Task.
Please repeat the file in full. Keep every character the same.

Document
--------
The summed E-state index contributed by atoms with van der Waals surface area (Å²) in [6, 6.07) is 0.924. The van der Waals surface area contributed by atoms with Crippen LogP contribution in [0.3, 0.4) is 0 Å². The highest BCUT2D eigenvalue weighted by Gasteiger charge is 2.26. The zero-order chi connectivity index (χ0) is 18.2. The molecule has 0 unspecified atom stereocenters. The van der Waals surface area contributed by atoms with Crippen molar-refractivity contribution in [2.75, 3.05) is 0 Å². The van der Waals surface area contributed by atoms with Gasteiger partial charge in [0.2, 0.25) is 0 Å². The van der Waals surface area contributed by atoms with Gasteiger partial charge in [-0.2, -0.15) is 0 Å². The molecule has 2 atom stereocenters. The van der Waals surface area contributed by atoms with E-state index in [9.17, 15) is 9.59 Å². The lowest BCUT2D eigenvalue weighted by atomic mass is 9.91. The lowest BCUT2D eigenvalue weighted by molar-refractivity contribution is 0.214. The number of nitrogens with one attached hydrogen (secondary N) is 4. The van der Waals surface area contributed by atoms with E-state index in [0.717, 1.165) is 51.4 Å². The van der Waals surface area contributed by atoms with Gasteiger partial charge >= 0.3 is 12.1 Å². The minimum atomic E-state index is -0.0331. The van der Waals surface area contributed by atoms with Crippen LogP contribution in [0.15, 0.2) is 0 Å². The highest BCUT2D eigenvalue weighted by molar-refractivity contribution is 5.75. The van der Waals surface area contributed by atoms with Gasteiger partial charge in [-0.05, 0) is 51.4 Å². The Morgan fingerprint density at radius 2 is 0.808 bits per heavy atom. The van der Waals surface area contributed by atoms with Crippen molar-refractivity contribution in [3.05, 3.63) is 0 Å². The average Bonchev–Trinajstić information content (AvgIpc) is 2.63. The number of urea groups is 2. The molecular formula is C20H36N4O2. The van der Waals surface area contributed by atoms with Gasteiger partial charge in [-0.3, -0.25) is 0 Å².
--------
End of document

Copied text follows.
The summed E-state index contributed by atoms with van der Waals surface area (Å²) in [6, 6.07) is 0.924. The van der Waals surface area contributed by atoms with Crippen LogP contribution in [0.3, 0.4) is 0 Å². The highest BCUT2D eigenvalue weighted by Gasteiger charge is 2.26. The zero-order chi connectivity index (χ0) is 18.2. The molecule has 0 unspecified atom stereocenters. The van der Waals surface area contributed by atoms with Crippen molar-refractivity contribution in [2.75, 3.05) is 0 Å². The van der Waals surface area contributed by atoms with Gasteiger partial charge in [0.2, 0.25) is 0 Å². The van der Waals surface area contributed by atoms with Gasteiger partial charge in [-0.2, -0.15) is 0 Å². The molecule has 2 atom stereocenters. The van der Waals surface area contributed by atoms with E-state index in [9.17, 15) is 9.59 Å². The lowest BCUT2D eigenvalue weighted by atomic mass is 9.91. The lowest BCUT2D eigenvalue weighted by molar-refractivity contribution is 0.214. The number of nitrogens with one attached hydrogen (secondary N) is 4. The van der Waals surface area contributed by atoms with E-state index in [0.717, 1.165) is 51.4 Å². The van der Waals surface area contributed by atoms with Gasteiger partial charge >= 0.3 is 12.1 Å². The minimum atomic E-state index is -0.0331. The van der Waals surface area contributed by atoms with Crippen LogP contribution in [0.15, 0.2) is 0 Å². The highest BCUT2D eigenvalue weighted by molar-refractivity contribution is 5.75. The van der Waals surface area contributed by atoms with Gasteiger partial charge in [-0.05, 0) is 51.4 Å². The Morgan fingerprint density at radius 2 is 0.808 bits per heavy atom. The van der Waals surface area contributed by atoms with Crippen molar-refractivity contribution in [3.05, 3.63) is 0 Å². The average Bonchev–Trinajstić information content (AvgIpc) is 2.63. The number of urea groups is 2. The molecular formula is C20H36N4O2. The van der Waals surface area contributed by atoms with Gasteiger partial charge in [-0.3, -0.25) is 0 Å².